Public sector ballots: Why we have no choice left but to vote for action

Mike Clancy · 27 January 2023

The government’s intransigence on public sector pay, their ideological obsession with cutting the size of the civil service and threatening to reduce redundancy terms has left us with no other option but to recommend a Yes vote for industrial action, writes Mike Clancy, Prospect general secretary.

Vote Yes virtual background

The last year has been tough for everyone grappling with the cost-of-living crisis.

But some sectors of the economy – sometimes as a result of industrial action, and sometimes due to sensible negotiation with employers who are willing to compromise – have dealt with the crisis better than others when it comes to pay.

This has not been the case in the public sector – and particularly in the civil service.

Civil servants and other public servants covered by the government’s pay remit guidance have been at the back of the pay queue for more than a decade. That place has been cemented by a 2-3% cap on pay rises for 2022/23 and there is no indication currently that more money is in the offing.

The government has in recent weeks continually said that it wants to talk to unions, including Prospect. But what has become clear is that beyond this rhetoric, they come to the table empty handed and there is still no money available to make a meaningfully improved offer.

But this is not just about pay.

For the last few years – and after a prolonged period where it has been entirely dependent on the civil service to keep the country going – the government has also talked about cutting the size of the service for purely ideological reasons, whilst also wanting to  cut the terms for those they want to make redundant. We simply cannot accept this and no decent employer would make such a suggestion.

Led by our members who are covered by the pay remit guidance, Prospect has been left with no choice but to ballot on industrial action. This is not something we undertake lightly, but it is the only avenue left for us to pursue when ministers bring only pleasantries to meetings. As your General Secretary, I urge members to vote ‘Yes’ to industrial action. 

There are two essential things any member covered by the ballot should do. Firstly, ensure that the POSTAL ADDRESS associated with your membership is up-to-date.

By law, our statutory ballot on industrial action must be conducted by post. If we do not have an up-to-date postal address for you then you will not get a vote. You can check the postal address we have for you by contacting us on [email protected].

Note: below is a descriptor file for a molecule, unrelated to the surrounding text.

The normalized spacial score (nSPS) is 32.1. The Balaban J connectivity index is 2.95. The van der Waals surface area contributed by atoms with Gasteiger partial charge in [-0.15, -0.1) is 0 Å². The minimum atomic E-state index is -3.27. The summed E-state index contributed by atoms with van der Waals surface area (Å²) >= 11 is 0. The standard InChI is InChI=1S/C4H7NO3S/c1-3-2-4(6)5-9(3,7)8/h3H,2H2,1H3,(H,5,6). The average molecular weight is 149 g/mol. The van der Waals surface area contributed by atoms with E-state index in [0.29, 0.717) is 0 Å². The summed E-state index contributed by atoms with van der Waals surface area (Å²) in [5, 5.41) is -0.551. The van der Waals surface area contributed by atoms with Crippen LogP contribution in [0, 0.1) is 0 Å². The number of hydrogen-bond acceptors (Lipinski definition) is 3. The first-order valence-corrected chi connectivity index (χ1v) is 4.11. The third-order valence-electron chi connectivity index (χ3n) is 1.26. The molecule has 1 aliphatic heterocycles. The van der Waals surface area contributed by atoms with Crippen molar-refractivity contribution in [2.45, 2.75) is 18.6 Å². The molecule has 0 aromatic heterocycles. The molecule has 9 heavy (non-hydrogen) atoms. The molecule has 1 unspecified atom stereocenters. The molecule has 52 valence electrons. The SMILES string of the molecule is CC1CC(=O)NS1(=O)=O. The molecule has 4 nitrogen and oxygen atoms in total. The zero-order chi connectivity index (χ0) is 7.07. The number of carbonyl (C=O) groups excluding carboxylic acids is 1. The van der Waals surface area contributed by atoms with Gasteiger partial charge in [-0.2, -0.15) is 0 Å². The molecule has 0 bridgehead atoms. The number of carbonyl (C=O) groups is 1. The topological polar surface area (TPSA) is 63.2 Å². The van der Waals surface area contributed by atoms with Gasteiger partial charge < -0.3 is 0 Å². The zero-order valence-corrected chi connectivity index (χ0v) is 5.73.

Secondly, as soon as members receive their ballot paper please vote. Prospect is urging members to vote Yes for both strike action and action short of a strike. Indeed, when we sought members’ views in the indicative ballot they were overwhelmingly in favour of taking this step.

But whether or not members are in favour of taking industrial action, it is vital that they vote so that the wishes of members can legally be carried out. This is because legislation requires 50% of eligible members to participate in the ballot in order for industrial action to take place (should the majority of those voting support industrial action). If we do not clear that threshold, then the democratic will of the membership cannot be enacted.

Members can also help by spreading the word about the ballot in their workplaces:

  • By telling colleagues that they have voted and asking them to do the same. One-to-one conversations are the most effective way of doing this – so by having a chat in the office, picking up the phone or sending a message.
  • Attending branch meetings.
  • Telling us what their job involves so that Prospect can share the importance of their job with the public. This ballot is about our members, the work they do and their ability to continue doing it. We want to tell their story.

Even if members are not covered by the ballot they can still help by showing solidarity.

It means a lot to people when their fellow members and friends show support for the work they do and for the action they want to take.

This campaign is important for all of Prospect’s members, not just those working in public services. The more success we have with this ballot and with the subsequent action, the stronger we are as a union and the more negotiating power we have in every workplace.

In the weeks and months ahead, I know members will do their part to help us win.

Prospect member on the picket line

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